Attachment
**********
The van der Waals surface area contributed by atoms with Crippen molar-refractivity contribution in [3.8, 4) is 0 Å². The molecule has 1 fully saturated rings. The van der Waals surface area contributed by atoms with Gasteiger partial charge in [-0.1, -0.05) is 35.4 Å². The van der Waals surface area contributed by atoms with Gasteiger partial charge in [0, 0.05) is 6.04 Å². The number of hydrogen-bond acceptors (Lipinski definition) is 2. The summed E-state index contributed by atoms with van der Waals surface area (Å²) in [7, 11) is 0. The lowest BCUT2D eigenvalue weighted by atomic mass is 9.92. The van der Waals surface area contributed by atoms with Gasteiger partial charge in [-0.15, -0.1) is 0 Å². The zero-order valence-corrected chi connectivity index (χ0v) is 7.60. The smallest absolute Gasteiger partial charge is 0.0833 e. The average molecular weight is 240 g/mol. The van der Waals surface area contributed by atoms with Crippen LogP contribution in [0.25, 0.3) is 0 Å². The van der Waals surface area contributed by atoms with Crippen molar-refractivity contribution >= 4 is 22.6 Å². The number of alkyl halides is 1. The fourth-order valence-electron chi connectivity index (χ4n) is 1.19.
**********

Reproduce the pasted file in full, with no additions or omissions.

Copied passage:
The van der Waals surface area contributed by atoms with Crippen molar-refractivity contribution in [3.8, 4) is 0 Å². The molecule has 1 fully saturated rings. The van der Waals surface area contributed by atoms with Gasteiger partial charge in [-0.1, -0.05) is 35.4 Å². The van der Waals surface area contributed by atoms with Gasteiger partial charge in [0, 0.05) is 6.04 Å². The number of hydrogen-bond acceptors (Lipinski definition) is 2. The summed E-state index contributed by atoms with van der Waals surface area (Å²) in [7, 11) is 0. The lowest BCUT2D eigenvalue weighted by atomic mass is 9.92. The van der Waals surface area contributed by atoms with Gasteiger partial charge in [-0.15, -0.1) is 0 Å². The zero-order valence-corrected chi connectivity index (χ0v) is 7.60. The smallest absolute Gasteiger partial charge is 0.0833 e. The average molecular weight is 240 g/mol. The van der Waals surface area contributed by atoms with Crippen LogP contribution in [0.25, 0.3) is 0 Å². The van der Waals surface area contributed by atoms with Crippen molar-refractivity contribution >= 4 is 22.6 Å². The number of alkyl halides is 1. The fourth-order valence-electron chi connectivity index (χ4n) is 1.19.